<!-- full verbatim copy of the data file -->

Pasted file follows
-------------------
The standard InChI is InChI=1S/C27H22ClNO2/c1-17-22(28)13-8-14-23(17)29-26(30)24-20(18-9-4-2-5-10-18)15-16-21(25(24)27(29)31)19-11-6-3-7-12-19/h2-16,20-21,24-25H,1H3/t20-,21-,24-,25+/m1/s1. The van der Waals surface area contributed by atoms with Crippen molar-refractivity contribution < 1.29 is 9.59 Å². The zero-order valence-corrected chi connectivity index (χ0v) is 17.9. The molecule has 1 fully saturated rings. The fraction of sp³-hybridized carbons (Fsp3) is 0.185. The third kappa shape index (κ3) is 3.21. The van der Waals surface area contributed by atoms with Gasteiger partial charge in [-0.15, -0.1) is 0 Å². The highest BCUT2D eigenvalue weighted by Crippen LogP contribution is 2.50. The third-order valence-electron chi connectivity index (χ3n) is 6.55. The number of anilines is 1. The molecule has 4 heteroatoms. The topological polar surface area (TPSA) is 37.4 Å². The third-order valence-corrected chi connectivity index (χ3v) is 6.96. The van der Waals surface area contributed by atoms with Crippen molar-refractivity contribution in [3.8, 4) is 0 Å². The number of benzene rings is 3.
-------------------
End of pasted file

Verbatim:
The standard InChI is InChI=1S/C27H22ClNO2/c1-17-22(28)13-8-14-23(17)29-26(30)24-20(18-9-4-2-5-10-18)15-16-21(25(24)27(29)31)19-11-6-3-7-12-19/h2-16,20-21,24-25H,1H3/t20-,21-,24-,25+/m1/s1. The van der Waals surface area contributed by atoms with Crippen molar-refractivity contribution < 1.29 is 9.59 Å². The zero-order valence-corrected chi connectivity index (χ0v) is 17.9. The molecule has 1 fully saturated rings. The fraction of sp³-hybridized carbons (Fsp3) is 0.185. The third kappa shape index (κ3) is 3.21. The van der Waals surface area contributed by atoms with Gasteiger partial charge in [-0.15, -0.1) is 0 Å². The highest BCUT2D eigenvalue weighted by Crippen LogP contribution is 2.50. The third-order valence-electron chi connectivity index (χ3n) is 6.55. The number of anilines is 1. The molecule has 4 heteroatoms. The topological polar surface area (TPSA) is 37.4 Å². The third-order valence-corrected chi connectivity index (χ3v) is 6.96. The van der Waals surface area contributed by atoms with Crippen molar-refractivity contribution in [3.8, 4) is 0 Å². The number of benzene rings is 3.